As with any of my musical heroes from my teenage years, I anticipate that each Killing Joke album will be their last good one -- and frankly, I doubted that they would ever surpass their phenomenal work on 1985's Night Time
. However, with a few exceptions, the members of Killing Joke have released interesting albums for the last twenty-five years.
One reason for the hits (and occasional miss) is Killing Joke's ability to reinvent themselves, while at the same time retaining a certain homogeny and connection to their roots. Killing Joke exemplifies this technique; it's as much the same as/different from 96's Democracy as that music is from '94's Pandemonium. This time around, there are two main distinctions, the first being the mix. Whereas previous efforts have yielded some sense of grandeur as far as volume and the size of the ensemble are concerned, it's never been this huge! Though the sound is more exposed, eschewing the usual wall of guitars, this "less is more" aesthetic is definitely successful. Engineer/producer/fourth member Andy Gill (Gang of Four) captured Jaz Coleman's dynamic vocals and the band's taste for Sabbath-like grooves, creating a tighter, cleaner and more cohesive sound reminiscent of Nine Inch Nails or recent Ministry. For example, take "The Death & Resurrection Show": Geordie's detuned opening guitar riff is par for the course, but as Coleman's tribal chant arrives on the line "Listen to the drums", it feels as if your speakers are coming alive for the first time. An A-bomb of distortion, snares and cymbals hits you in the chest, and you can actually hear every element as it does so -- something few rock acts consider as they scratch their heads and wonder why their 33 simultaneous guitar lines sound like mush. That's par for the course here -- the band bangs and growls and attacks in a most aggressive manner, yet every detail is experienced as it was intended to be heard.
Second, although the line-up includes regulars Coleman, Geordie and the Youth/Paul Raven combo on bass, there is a slight disturbance in the force: America's sweetheart Dave Grohl fills the drummer's seat. (Apparently the two camps made up after the "Eighties"/"Come as You Are" debacle.) Yes, I was skeptical as well (Grohl's work with Queens of the Stone Age notwithstanding), and I really wish I hadn't heard about Grohl's studio work before I listened to the disc -- but it's surprisingly good, recalling the aggressive sound he was known for on tunes such as "Scentless Apprentice" and "Drain You". Not since Martin Atkins's work on Extremities, Dirt & Various Repressed Emotions has the band had a drummer who matches the power of the rest of the ensemble, fueling a more "live" sound and a synergy upon which the other members feast.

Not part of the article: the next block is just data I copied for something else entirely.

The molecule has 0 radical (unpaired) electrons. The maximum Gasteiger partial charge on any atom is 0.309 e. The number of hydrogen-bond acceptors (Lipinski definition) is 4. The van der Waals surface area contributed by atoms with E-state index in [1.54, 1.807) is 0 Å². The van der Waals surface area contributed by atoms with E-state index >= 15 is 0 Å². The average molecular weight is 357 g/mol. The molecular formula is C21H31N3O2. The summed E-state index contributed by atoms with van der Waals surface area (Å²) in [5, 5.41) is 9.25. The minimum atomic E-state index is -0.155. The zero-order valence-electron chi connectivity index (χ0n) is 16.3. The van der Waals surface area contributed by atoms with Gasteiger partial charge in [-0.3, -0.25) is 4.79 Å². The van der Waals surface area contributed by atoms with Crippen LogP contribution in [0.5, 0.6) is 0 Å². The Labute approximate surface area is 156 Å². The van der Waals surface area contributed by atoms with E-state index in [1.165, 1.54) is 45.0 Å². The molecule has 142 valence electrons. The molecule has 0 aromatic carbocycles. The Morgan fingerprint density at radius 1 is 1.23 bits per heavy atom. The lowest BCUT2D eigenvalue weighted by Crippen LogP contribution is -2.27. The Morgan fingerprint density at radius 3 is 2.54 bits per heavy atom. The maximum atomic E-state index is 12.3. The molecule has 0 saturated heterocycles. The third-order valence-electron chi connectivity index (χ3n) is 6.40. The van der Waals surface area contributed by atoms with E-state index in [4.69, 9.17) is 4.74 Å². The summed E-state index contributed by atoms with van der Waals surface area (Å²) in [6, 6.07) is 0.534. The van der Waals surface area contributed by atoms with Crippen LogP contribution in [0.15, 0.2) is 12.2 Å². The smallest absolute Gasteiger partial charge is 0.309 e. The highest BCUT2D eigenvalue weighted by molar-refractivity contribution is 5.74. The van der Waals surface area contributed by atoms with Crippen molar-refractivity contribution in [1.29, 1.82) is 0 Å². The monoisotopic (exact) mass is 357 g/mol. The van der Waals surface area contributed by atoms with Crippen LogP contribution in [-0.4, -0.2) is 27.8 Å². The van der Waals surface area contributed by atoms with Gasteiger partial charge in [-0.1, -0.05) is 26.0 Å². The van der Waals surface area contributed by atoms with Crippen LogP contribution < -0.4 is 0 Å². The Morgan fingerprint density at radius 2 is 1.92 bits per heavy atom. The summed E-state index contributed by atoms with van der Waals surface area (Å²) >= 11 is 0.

Fortunately, Killing Joke retains Coleman's now-I'm crooning/now-I'm-a-screaming-banshee vocals, and their lyrical content still focuses on topics like ancient Middle-Eastern philosophy, fighting political hypocrisy, preparing for an Apocalypse and the occult. Ditto for Geordie's dignified preference to lay in a groove rather than dazzling us with guitar-wanking solos and a pseudo-ethnic flavor present in the harmonies and melodies. One complaint: there have been significant advances in samplers in the last twenty years, guys. You don't need to rely on the orchestra samples you used in 1986 ("Dark Forces"). It's not a huge deal, but it's still a bit distracting and takes the album's perfection down a notch.
I'm a fan of the older KJ material, and Killing Joke caught me off guard; during my first "three-second scan" of each track, I feared that the band had fallen into the trap of imitating their descendants (that is, the droves of bands who wouldn't have existed without their influence). That turned out to be pure ignorance -- I've voiced a similar criticism each time I've listened to a new Killing Joke record, and I've always eaten my words. Killing Joke feels as fresh and exciting as 1981's album of the same name, proving that there's no need to teach an old dog new tricks if their current batch is still perfectly relevant.